Course blog for American University PERF-570, Fall 2014
Each year, six out of seven Americans donate less than 2% of their income and about a half of that group donates less than a $1 to charities or other causes. This article explores the reasons why people shy away from being overtly “generous”, claiming it can be culturally inherent. Some of the reasons people do not give away money include: the tendency to think that donating is not their responsibility, the belief that they do not have enough money to spare, the feeling that their plate is too full and can’t muster the time/energy to contribute, and the belief that the poor should help themselves. In short, people often do not donate out of an instilled anxiety of self preservation. One of the many reasons why this frame of thinking is unfortunate is because contributing can generate positivity:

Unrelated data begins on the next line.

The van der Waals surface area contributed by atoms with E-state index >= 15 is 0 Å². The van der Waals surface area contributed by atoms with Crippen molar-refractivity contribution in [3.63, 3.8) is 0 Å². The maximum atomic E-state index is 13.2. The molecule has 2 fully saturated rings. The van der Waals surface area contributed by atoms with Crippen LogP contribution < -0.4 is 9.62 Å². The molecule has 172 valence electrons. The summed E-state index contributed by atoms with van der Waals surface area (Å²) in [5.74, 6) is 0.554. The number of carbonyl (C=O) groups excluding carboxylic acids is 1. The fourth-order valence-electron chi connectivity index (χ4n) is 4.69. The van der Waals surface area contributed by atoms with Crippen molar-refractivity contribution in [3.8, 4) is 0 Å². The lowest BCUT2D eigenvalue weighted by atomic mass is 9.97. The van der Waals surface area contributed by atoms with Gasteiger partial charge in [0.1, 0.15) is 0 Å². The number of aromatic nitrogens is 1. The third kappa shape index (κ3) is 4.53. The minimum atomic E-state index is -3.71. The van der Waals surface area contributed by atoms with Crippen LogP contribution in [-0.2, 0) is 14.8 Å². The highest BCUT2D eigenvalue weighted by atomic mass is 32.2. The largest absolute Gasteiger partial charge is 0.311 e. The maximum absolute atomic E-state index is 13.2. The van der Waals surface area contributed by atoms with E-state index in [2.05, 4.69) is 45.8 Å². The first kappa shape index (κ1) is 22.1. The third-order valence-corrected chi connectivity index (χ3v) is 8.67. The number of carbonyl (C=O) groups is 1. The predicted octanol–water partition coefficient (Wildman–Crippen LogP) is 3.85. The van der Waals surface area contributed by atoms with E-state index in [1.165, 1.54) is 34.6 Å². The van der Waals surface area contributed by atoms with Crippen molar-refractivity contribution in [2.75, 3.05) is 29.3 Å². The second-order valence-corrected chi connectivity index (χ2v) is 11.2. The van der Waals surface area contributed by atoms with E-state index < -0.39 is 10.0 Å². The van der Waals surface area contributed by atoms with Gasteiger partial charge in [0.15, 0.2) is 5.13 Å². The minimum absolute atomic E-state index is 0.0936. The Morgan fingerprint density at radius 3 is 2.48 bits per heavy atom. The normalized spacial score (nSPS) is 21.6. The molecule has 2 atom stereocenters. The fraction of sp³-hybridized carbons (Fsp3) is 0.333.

“We find a strong and highly consistent association between generous practices and various measures of personal well-being like happiness, health, a sense of purpose in life, and personal growth.”
As mentioned in the article, the happiness ones feels from donating to a cause they believe in outweighs material happiness. It is important for arts managers, particularly those in development departments, to understand the barriers many (potential) donors face and help them become engaged in the organizations that peak their interest. Doing so will help the art industry prosper and help the individual generate more of that positivity.